Sunday, October 23, 2011

Whose reality?

I don't like reality TV.

I have two improbable exceptions to this: Dog the Bounty Hunter (I know, right?) and cooking shows. I love Japanese Iron Chef, I love Hell's Kitchen, I love Masterchef.

But "regular" reality TV? The Real World, Jersey Shore, Survivor? No, thank you. I'm from the Jersey Shore, and that's not my reality. It isn't now, and it wasn't while I was there. But I loved the Bones episode about it.

I'm kind of a weirdo when it comes to "true" stories. When I read non-fiction, I prefer it to be written in a narrative style, or I'm typically not grabbed by it.

Also, remember that big deal a few years back when, *gasp* A Million Little Pieces by James Frey wasn't a completely true story? Didn't care. For me, memoirs and biographies read like fiction anyway, for the most part. But a lot of people were upset. Oprah made him cry on the air. A tiny, white-haired woman came to the library front desk, leaning heavily on her cane, and shoved the book across from me (making the "disgust" face, if you've watched Lie to Me), and said "I was so. Disappointed."

Until then, I hadn't read A Million Little Pieces, but okay, I bit. And wow. I finished it, which is more than I can say for Naked Lunch (and I still bear a grudge against William S. Burroughs for that one), but that was a brutal and sordid book. It was decently written, and entertaining. So what was the big deal? Was it because people felt "fooled" or "tricked"? Would they never have read it, had it been marketed as fiction?

Really, though, when I watch TV it's for the escapism of it. I want to see stories that wouldn't be a part of my life. I loved The X-Files for its entire run, and yes, that includes the most recent movie. I really like the show Lie to Me, recently discovered, and of course cancelled. I own all of Lost (thank you, honey), but sadly, regretfully, haven't watched all of it yet. I want creative, fantastic, and ridiculous, which is one reason Dog the Bounty Hunter still appeals; it might as well be fiction.

If I want a book that's my life, I'll write my memoirs, but probably won't read them after editing completes. Why should I? We like the familiar, and frequently crave it, but the familiar doesn't light up my imagination and make me wish I had a notebook. For that, I need the fantastic.


  1. What's bizarre about reality shows is that they aren't real. It's all ginned up conflict -- it's like putting a fly in a jar and watching it knock up against the glass. For fun, poor fly!

    You're not seeing how flies "really are," you're seeing how a fly behaves under very stressful, artificial conditions.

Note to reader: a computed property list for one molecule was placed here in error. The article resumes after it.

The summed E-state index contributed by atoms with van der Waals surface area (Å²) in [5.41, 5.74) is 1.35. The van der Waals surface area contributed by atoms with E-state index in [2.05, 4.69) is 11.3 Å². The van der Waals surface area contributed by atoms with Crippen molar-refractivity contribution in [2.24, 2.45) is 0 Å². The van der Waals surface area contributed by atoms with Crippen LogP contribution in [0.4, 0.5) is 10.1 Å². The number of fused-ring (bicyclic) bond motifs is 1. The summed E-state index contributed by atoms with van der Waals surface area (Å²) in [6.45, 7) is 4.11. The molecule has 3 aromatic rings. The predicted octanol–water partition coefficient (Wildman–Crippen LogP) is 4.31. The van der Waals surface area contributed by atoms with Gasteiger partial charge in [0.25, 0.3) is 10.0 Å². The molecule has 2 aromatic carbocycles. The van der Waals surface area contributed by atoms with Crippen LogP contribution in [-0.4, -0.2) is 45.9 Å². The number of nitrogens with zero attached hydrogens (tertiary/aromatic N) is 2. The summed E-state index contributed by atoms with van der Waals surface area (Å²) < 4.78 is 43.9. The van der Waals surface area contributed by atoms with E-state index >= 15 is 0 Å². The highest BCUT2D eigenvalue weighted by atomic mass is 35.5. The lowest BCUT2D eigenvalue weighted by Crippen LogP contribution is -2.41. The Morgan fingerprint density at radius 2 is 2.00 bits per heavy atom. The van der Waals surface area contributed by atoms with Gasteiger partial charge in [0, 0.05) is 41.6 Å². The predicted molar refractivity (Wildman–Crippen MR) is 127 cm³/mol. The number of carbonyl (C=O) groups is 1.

Part of the whole frisson is that we all know that the participants have debased themselves, which contributes to the weird sense of power and superiority we feel since we are after all outside the jar, not fluttering around inside it.

    The only reality shows I watch regularly are the ones where there's actually some sort of competition involves -- like the chef's shows you mention -- then, at least, the poor fly has some control over his destiny. Makes it seem somewhat fair at least.

  2. Thanks so much for stopping by!

    I think you've made a very good observation: the reality is a stressful, "fake" one, which is really a very big confound to the whole notion.

    And even on those cooking shows (Hell's Kitchen in particular) you have to wonder what's actually going on. I mean, if you really hate somebody, or somebody hates you, is a screaming match with all of those knives around the best way to handle it? That's a Law and Order episode waiting to happen.

  3. Kirsten hit the nail on the head. It's like any other drama. Once you see the puppet strings, you can see how it's structured. I got sucked into the last season of Hell's Kitchen, and you can always tell who's going home because they telegraph it like crazy.

    I do like the BBC version of Hell's Kitchen, because there's far less screaming and far more emphasis on the food. The Fox version loves to ramp up (or outright fabricate) the drama; the BBC version is much saner and pleasant.

  4. In general, I prefer BBC's Gordon Ramsay to America's. They allow him to be a real person, instead of a raving lunatic; really, without the connectivity that we have nowadays, we would have no idea that there were two Gordon Ramsays. I haven't watched all of it, but "The F Word" is a show I really wish had gotten syndicated, as-is.

    I'm still watching this season's Hell's Kitchen, wondering how they're going to top the drama next season. Maybe give everybody meth?

  5. I'm kind of done with Hell's Kitchen after this current season. They've fallen so far from the beginning of the show. Remember when they would have the cooks make their own mini-restaurants? Now they just have another stupid dinner service to determine the winner. And they got rid of that braying harpy Elise for all of two minutes before bringing her right back.

  6. The mini-restaurants were always so fantastic! And always had a "setback" that the chef had to work around, which I thought was both planned and a good idea. I'm always amazed by how tragic dinner servies still are when there are still 6 or 7 people left. Really? Come on guys.